LONGMONT -- Halloween is two months away, but Silver Creek High School's band already is getting into the spirit.
Clad in shirts stained with fake blood and monster masks, the band ran through a dress rehearsal of its zombie-themed halftime show Saturday night for family, friends and a reality TV crew.
"It's a really special opportunity for the kids," Silver Creek band director Jay Clanin said.
A film crew taped Saturday's rehearsal for an upcoming episode of the Travel Channel's "Making Monsters." The reality show follows Ed and Marsha Edmunds, owners of Distortions Unlimited, a Greeley shop that makes animated robots, costumes, masks and other ghoulish props, mainly for haunted houses.
Silver Creek's band turned to the company for zombie masks that would make students look spooky while still allowing them to play their instruments.
"Making Monsters" aired as a four-episode miniseries last year and was renewed for another 10 episodes this season. Producers aren't yet sure which episode will feature the Silver Creek band students. The first episode of the new season is scheduled to air Sept. 30.
Cameras rolled this summer when Silver Creek's drum majors -- seniors Tommy Heidebrecht, Kyra Czerwinski and Faith King, all 17 -- met with staff at Distortions for a brainstorming meeting, and again for the unveiling of about 125 latex rubber masks, complete with scruffs of hair, droopy eyes and repugnant teeth.
"Our reaction was just what (the film crew) wanted," Czerwinski said. "We were like, 'Oh my god, that's so cool!'"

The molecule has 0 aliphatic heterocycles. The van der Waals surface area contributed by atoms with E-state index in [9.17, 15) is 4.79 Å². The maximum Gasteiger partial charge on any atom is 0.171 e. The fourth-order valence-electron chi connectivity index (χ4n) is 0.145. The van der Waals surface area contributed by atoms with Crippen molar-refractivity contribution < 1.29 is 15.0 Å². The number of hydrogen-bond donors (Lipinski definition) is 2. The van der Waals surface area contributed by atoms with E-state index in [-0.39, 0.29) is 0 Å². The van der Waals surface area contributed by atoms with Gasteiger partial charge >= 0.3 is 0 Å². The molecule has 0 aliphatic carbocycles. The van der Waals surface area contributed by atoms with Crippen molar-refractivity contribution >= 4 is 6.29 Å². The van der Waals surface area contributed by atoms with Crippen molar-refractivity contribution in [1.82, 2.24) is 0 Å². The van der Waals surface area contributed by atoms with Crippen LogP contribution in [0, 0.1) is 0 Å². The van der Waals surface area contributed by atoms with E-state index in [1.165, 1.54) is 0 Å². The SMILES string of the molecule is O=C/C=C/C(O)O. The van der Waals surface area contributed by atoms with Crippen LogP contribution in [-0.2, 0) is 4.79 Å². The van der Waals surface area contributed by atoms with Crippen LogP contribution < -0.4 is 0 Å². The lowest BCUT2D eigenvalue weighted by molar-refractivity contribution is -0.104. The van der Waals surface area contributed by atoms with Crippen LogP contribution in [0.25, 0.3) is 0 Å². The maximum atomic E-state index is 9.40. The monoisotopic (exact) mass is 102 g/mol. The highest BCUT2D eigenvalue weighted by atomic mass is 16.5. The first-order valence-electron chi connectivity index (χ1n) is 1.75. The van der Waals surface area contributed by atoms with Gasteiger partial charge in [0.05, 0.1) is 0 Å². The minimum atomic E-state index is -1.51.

The masks have holes for the students' eyes, ears and mouths, which created an interesting look for the flutists, Heidebrecht said.
"It looks like a zombie is eating the flute," he said. "It's really cool."
The show, which runs less than 10 minutes, follows the aftermath of an accident in a Longmont laboratory, where scientists had been working on a serum intended to make band kids faster and stronger. Instead, they unleash a herd of zombies on the city that gradually turns the band into monsters.
All that happens while the band plays several pieces from Hans Zimmer, including music from the movies "Corpse Bride" and "Gladiator." The closing number is "Down with the Sickness" by Disturbed.
"We always try to do crazy shows, but this is over what we usually do," Czerwinski said.
Ed and Marsha Edmunds, who sat in the bleachers for Saturday's rehearsal at Longmont High School's Everly-Montgomery Field, both said they liked working with the students. This was the first time camera crews followed teenage clients, said the show's associate producer Veronica Pope.
"I think the part that I liked was their enthusiasm and excitement because they love what (band director) Jay's doing," Ed Edmunds said.
The band show, aptly named "Distortions," will be performed during halftime at several of Silver Creek's home varsity football games, during CU Band Day on Sept. 22 and during the St. Vrain Valley School District's Band Night on Oct. 10.
About 100 students play instruments in the show, and another 20 students play zombies.
One of the extras, Silver Creek senior Mikayla McNea, 18, will graduate in December and said she wanted to do something outside her comfort zone.
"I only have four months of high school left, so why not do something extraordinary with it?" she said.
An army of parents created the show's set pieces, including gray brick walls and a life-size taxi.
Melanie Mann, whose 15-year-old son Jack Mann plays the bass drum, said parents rallied to support this year's show.
"This group of parents is amazing. You put one thing on the Facebook page, and it's taken care of immediately," she said.
Band director Clanin started working on the show in December. His in-laws, who live next door to the Edmundses, made the initial introduction. But prior to filming, Clanin had to get the kids on board (that part was easy), as well as their parents, the school's administration and the district's board of education.
It was a lengthy process, and Clanin hopes his students will remember the hundreds of hours of work that have gone into making the show.
"Hopefully, they realize that hard work pays off," he said.